As I have already explained, I have spent a considerable amount of time on investigating the problem myself, and then many hours on the phone to Netgear, who acknowledge that there is a problem and this is not merely a configuration issue. With the greatest respect to yourself, and to anyone else considering offering such advice, there seems to be little point in indulging in amateur trouble-shooting when the manufacturer’s engineers have already admitted that there is a problem and are currently working to find out what it is and how to resolve it!

Perhaps unusually, I did not post about the Orbi in search of advice, but as information for anyone who uses one, and as an attempt to see how widespread the problem may be.

1 Like

The country selection is mandatory so the various parameters are set to comply with the local laws (in the US this is the FCC).

If this cant be changed / updated I suggest to
send if back rather then waisting your (our) time to fix the bug.

I wonder if this is something related to units made for the EU market, I’ve just had a look over all the settings for my Deco and there’s no option to change the country or region at all. Makes me wonder if it’s “hard coded” before it’s shipped.

@baldbeardie, hope Netgear come out with a fix for this soon. In the short term, is it worth / can you get another Orbi node to close up the gap? If I recall correctly the Orbi is a “hub & spoke” type system rather than a proper Mesh system (although it’s marketed as such). Might mean you need to move the master unit somewhere more central.

I’m unclear quite what that means, Certainly it is mandatory that the beacon should broadcast the correct country code for the country where the device is located - “US” in the USA, “GB” in the UK, “FR” in France, “DE” in Germany, etc etc. The 802.11ac standard appears to be silent on exactly HOW the correct country code is determined, though in fact the Orbi has “United States” as one of its regionalisation options, so presumably it has no difficulty working out that the country code should be “US” if that is, in fact, where it is located!

There are individual country codes for each country in the European Union, but regionalisation on the Orbi is no more accurate than “Europe”, so clearly there is meant to be some significant pedalling going on underneath to enable the Orbi correctly to identify its country of location - which in my case if certainly fails to do! The support engineers I spoke to were, initially, incredulous that the country code being broadcast could possibly be incorrect, but given the evidence they had little choice but to accept it. I did ask, several times, whether the unit was not intended for sale in the UK, and I was told in no uncertain terms that the device is universal, and should work in all markets worldwide.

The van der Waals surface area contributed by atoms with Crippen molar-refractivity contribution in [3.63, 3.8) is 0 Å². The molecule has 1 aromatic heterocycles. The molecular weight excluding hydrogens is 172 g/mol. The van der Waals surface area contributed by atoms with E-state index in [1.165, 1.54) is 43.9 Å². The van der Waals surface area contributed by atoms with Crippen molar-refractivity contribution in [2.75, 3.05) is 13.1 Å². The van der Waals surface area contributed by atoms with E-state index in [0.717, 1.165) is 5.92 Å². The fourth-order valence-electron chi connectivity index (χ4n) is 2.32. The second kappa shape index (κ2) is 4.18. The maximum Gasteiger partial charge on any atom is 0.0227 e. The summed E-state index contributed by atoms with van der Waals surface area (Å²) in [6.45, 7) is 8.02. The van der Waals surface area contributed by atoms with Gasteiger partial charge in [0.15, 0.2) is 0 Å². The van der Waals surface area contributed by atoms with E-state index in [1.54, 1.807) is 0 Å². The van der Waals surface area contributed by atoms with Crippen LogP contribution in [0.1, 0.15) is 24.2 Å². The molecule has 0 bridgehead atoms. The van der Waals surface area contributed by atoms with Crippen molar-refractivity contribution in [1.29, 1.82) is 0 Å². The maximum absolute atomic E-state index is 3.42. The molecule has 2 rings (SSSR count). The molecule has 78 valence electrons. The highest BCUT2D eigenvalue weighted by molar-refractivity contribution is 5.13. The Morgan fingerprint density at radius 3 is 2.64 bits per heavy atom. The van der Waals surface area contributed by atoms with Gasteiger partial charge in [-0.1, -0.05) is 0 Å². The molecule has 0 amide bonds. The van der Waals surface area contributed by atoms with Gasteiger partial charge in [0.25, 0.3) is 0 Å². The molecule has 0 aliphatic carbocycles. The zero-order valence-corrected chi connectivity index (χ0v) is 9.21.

As I have already said, I did not post in this forum in search of help: I posted for the interest and information of participants here, especially those who may currently themselves be running an Orbi, and in an attempt to gain some feel for how widespread the problem is. I am sorry that you feel I have been wasting your time, but the final paragraph of my original post makes my intention as clear as I know how to make it!

Netgear deny that they make different units for different markets, and certainly the regionalisation options seem to cover the whole world! I think that the problem manufacturers have is that this kind of kit seems to get shipped pretty much anywhere in the world, so if they make a UK-only model, for example, it would give them problems if it got moved to Italy! It is cheaper to manufacture a universal model and - in theory at least! - will cause them less support hassle! The 892.11ac standards document refers to a library routine that establishes geographic location, although I have been unable to find any documentation on how this functions. However, it is known that quite accurate geographic location is possible using signals from surrounding wifi equipment (If I turn off wifi on my IOS devices I get a message about geo-location not working properly!), and my iPad with wifi turned on seems able to work out where it is quite accurately simply by looking at surrounding wifi beacons, even though it has neither GPS receiver nor cellular connection!). I therefore assume this is how the Orbi and other devices are meant to locate themselves nowadays.

Thanks for the suggestion about moving another Orbi to close the gap. I do in fact have an Orbi satellite unit, but it is currently filling in a much more important hole in my coverage, so I am reluctant to move it in this instance: it’s easier to just be a little more careful where I put my wifi-connected equipment! :slight_smile:

Location info without using GPS seems a bit hit or miss, I’ve noticed that when various web sites try to auto-detect my location it can vary wildly. Not sure if my ISP messes about with settings or something as some days the same site can think I’m located where I actually am; in the next city or sometimes right down the other end of the country. :roll_eyes:

I perhaps wasn’t clear on what I meant about moving the master unit.
My suggestion actually was if it worth buying another additional satellite unit to complement the units you already have? (I believe it is possible to have multiple satellites with the Orbi system though I’d double check your specific model number as there seems to be a confusing array of them). A word of caution though: I believe the Orbi system is not a true mesh system therefore you cannot have the main unit at one end of the house with a node in the middle to bounce the signal to a node at the back of the house. You would need to position the Master Orbi unit in the middle of the house so each satellite node is within range of the master unit. The Orbi is a “Hub-and-spoke” or “star” type system.